Acxiom Squeezes Strategic Advantage out of Sorting: PipeSort Helps Data Products Company Slash MVS Elapsed Time by 40 Percent

When you make a credit card purchase, chances are the resulting records are massaged by the giant computers of Acxiom Corporation.

Founded in 1969, Conway, Arkansas-based, Acxiom is one of the largest data warehouse and database marketing firms serving credit card issuers. Acxiom currently serves 17 of the nation’s top 25 credit card issuers. In fact, Fortune Magazine recently rated Acxiom as number 19 of the 100 best places to work in the United States.

The volume of records processed by Acxiom’s IBM ES9000 systems is staggering. On just two machines alone, the company sorts an average of 5 Terabytes of data in 5,000 sort jobs every day, according to Systems Analyst Brad Smith. Moreover, the files can range in size from two records to over 3 billion records. In response to this high volume of sorting, Acxiom has had to evolve a sophisticated sorting strategy.

Sorting is an essential requirement of almost every element of data center operations, yet most data centers do not consider sorting a strategic activity. Big mistake, Smith says, because fine tuning the sorting operation can deliver major benefits to customers and can pay for itself many times over in terms of reduced overhead, faster processing and more predictable operations. "Central to our strategy has been our decision to use SyncSort as our sorting engine to support our marketing, decision support and data warehouse services for our customers," he says. Acxiom has relied on SyncSort Inc., (Woodcliff Lake, N.J.) for over five years.

Extract Value

Acxiom’s customers use its data management services to extract value from very large volumes of data. The company is keenly interested in being able to measure how its investment in information technology supports its mission. To its credit, Acxiom practices for itself what it preaches to its customers.

Acxiom has an unusually sophisticated approach to data center metrics, as well as ambitious programs in place to measure various aspects of data center operations performance, monitor service level objectives and calculate costs. These measurements support the continued investment the company makes in Syncsort as Acxiom expands its operations and range of services.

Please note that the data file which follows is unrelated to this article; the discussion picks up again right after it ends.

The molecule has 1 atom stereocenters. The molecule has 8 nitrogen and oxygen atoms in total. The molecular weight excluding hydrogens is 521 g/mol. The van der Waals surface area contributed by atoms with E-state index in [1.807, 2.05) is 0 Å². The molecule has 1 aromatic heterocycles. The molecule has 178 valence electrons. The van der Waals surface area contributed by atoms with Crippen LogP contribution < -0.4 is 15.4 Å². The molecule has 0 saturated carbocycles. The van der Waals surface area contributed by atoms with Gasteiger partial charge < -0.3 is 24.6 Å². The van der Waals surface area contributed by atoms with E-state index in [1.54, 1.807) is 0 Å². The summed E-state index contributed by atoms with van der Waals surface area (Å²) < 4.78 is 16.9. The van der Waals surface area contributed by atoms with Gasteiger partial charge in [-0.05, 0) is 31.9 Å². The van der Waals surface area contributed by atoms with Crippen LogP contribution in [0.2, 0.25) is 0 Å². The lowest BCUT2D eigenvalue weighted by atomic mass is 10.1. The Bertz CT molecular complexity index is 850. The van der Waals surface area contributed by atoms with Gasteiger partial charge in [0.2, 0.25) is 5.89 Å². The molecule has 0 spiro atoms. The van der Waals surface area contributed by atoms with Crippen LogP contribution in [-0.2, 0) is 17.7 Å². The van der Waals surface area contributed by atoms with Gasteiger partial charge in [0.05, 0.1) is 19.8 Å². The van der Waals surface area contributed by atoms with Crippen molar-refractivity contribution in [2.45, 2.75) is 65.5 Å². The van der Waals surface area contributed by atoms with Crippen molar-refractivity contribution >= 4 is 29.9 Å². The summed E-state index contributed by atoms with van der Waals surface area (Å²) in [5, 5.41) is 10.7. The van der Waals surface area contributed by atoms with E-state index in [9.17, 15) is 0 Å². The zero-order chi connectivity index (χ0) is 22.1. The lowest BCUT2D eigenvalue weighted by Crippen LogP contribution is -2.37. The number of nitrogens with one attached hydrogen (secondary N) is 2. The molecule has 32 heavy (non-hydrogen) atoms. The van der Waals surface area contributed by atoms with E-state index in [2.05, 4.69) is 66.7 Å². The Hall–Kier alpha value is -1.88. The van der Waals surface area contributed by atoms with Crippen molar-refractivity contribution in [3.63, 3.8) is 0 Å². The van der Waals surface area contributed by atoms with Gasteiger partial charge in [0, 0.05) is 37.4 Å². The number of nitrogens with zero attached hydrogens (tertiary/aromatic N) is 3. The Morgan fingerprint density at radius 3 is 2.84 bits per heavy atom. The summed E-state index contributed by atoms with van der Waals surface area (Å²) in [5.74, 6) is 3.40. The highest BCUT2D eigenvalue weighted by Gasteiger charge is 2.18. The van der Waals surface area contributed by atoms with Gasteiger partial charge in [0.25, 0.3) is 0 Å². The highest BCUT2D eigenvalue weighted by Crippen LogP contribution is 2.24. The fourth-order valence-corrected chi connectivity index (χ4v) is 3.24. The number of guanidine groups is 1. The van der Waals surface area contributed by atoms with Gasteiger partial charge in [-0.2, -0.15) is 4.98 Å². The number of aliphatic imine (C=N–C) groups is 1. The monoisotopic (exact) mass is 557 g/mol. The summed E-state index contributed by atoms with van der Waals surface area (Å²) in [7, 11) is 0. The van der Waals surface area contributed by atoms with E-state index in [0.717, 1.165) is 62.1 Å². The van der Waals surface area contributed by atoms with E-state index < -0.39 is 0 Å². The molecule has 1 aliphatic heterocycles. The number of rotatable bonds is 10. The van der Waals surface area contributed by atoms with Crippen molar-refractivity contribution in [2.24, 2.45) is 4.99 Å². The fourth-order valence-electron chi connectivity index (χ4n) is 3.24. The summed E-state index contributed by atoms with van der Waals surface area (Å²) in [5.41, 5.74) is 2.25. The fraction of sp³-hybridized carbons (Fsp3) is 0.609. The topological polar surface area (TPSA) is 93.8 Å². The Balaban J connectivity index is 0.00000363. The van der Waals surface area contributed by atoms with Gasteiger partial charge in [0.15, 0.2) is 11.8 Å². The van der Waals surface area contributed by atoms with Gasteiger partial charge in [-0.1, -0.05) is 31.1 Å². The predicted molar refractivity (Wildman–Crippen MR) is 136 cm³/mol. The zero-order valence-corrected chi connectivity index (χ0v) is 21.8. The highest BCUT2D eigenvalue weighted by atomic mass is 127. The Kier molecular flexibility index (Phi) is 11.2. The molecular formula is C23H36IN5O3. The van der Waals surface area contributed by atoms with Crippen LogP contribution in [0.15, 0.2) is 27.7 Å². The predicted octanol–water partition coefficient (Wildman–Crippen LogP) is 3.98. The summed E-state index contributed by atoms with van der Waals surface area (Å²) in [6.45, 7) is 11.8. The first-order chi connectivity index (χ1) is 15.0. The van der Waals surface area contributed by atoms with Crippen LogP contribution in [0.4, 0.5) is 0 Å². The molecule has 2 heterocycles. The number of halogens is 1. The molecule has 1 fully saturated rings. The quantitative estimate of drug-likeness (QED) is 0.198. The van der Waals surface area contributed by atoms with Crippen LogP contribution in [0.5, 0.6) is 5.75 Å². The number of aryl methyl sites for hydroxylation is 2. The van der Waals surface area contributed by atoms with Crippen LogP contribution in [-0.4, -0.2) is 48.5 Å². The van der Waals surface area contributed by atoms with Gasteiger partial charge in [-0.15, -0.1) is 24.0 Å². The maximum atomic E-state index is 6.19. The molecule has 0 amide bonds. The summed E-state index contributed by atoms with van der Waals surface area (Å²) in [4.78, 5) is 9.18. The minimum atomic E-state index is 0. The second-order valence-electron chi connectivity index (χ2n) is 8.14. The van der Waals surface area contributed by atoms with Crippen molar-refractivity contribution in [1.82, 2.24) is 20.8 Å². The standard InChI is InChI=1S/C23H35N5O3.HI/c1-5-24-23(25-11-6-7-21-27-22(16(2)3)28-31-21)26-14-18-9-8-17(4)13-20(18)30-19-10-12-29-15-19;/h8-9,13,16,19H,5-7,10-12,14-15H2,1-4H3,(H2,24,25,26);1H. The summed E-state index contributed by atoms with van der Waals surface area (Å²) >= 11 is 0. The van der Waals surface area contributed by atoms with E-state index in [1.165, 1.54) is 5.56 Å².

For example, SyncSort is used exclusively to support the company’s "bread and butter" dataset backup operations. Acxiom operates nightly dataset backups directly from tape, mostly in the form of a 350 Gigabyte RAID (Redundant Array of Independent Disks) 5 farm from EMC. Almost all the backup processing is I/O-bound, according to Smith. "RAID 5 devices are expensive. We have a strong financial incentive to reduce the time these machines wait for sorting operations to finish," he adds.

In measurement after measurement, Smith demonstrated that SyncSort provides dramatic wall-clock savings. "In our experience, sort jobs processed by SyncSort generally finish in less than half the elapsed time as the same jobs run by other utility programs and cost an average of 80 percent less," he says. Executed Channel Program (EXCP) metrics are generally accepted as a reliable indicator of a product’s overall processing efficiency. EXCP savings with SyncSort generally exceed 96 percent, with respect to other utilities and even custom Assembler routines. "When we use SyncSort to backup data, the numbers allow us to predict cost savings of as much as 95 percent," Smith says.

To understand how Acxiom uses SyncSort to achieve a strategic processing advantage on behalf of its clients, let’s follow how the product is used to meet the needs of a major department store. The department store captures an enormous volume of information from its point of sale and credit card applications. This data combines customer purchase activity with information from the credit card database to generate valuable information that includes items purchased, geographical data and information about the purchaser’s age, income and interests. The client looks to Acxiom to take this volume of data and extract profiles – subsets of data that reveal patterns and trends that department store managers can act on to create new value.

One of Acxiom’s responsibilities is to sort all of this data into a manageable form that can serve as the input to a decision support system, executive information system or other analytical application. These applications make it easy for department store knowledge workers and executives to do "what-if" analyses, perform drill down exercises and populate spreadsheets for further analysis. Another common application that Acxiom is asked to do is create unique mailing lists from a number of disparate sources. To do so, Acxiom must perform a number of sort operations to identify duplicate names and eliminate redundancies. In the mail processing business, this operation is called "merge and purge."

Another common requirement is to then re-sort the mailing list information into postal worker street order sequence. Such a list is presorted to follow precisely, by street and house number within streets, a mail delivery person’s delivery route. Not only does this get the mail delivered faster and with more accuracy, but the post office rewards the presorting operation, an operation it would otherwise have to do itself, with lower postal rates for the department store.